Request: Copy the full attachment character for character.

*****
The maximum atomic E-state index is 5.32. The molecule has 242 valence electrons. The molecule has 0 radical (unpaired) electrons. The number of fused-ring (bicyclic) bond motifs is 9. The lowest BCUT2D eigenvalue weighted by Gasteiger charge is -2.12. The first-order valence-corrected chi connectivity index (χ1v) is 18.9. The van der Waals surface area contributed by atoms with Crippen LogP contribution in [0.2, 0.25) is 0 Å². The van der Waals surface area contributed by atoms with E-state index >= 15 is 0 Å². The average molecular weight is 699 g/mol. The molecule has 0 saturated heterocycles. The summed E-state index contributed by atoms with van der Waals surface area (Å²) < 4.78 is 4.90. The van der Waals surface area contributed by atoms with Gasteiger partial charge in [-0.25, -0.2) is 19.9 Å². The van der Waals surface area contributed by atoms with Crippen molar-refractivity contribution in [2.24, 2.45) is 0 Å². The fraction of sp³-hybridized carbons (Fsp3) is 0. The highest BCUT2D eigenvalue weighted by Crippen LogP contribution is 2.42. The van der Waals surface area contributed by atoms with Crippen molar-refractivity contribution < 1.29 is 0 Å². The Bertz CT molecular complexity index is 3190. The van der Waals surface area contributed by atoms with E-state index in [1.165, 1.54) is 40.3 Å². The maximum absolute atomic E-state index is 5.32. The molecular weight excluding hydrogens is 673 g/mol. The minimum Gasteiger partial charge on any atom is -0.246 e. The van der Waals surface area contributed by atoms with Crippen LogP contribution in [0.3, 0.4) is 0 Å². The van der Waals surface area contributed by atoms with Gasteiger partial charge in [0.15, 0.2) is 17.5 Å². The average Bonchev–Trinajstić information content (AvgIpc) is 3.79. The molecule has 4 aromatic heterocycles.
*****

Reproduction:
The maximum atomic E-state index is 5.32. The molecule has 242 valence electrons. The molecule has 0 radical (unpaired) electrons. The number of fused-ring (bicyclic) bond motifs is 9. The lowest BCUT2D eigenvalue weighted by Gasteiger charge is -2.12. The first-order valence-corrected chi connectivity index (χ1v) is 18.9. The van der Waals surface area contributed by atoms with Crippen LogP contribution in [0.2, 0.25) is 0 Å². The van der Waals surface area contributed by atoms with E-state index >= 15 is 0 Å². The average molecular weight is 699 g/mol. The molecule has 0 saturated heterocycles. The summed E-state index contributed by atoms with van der Waals surface area (Å²) < 4.78 is 4.90. The van der Waals surface area contributed by atoms with Gasteiger partial charge in [-0.25, -0.2) is 19.9 Å². The van der Waals surface area contributed by atoms with Crippen molar-refractivity contribution in [2.24, 2.45) is 0 Å². The fraction of sp³-hybridized carbons (Fsp3) is 0. The highest BCUT2D eigenvalue weighted by Crippen LogP contribution is 2.42. The van der Waals surface area contributed by atoms with Crippen molar-refractivity contribution < 1.29 is 0 Å². The Bertz CT molecular complexity index is 3190. The van der Waals surface area contributed by atoms with E-state index in [1.165, 1.54) is 40.3 Å². The maximum absolute atomic E-state index is 5.32. The molecular weight excluding hydrogens is 673 g/mol. The minimum Gasteiger partial charge on any atom is -0.246 e. The van der Waals surface area contributed by atoms with Crippen LogP contribution in [0.3, 0.4) is 0 Å². The van der Waals surface area contributed by atoms with Gasteiger partial charge in [0.15, 0.2) is 17.5 Å². The average Bonchev–Trinajstić information content (AvgIpc) is 3.79. The molecule has 4 aromatic heterocycles.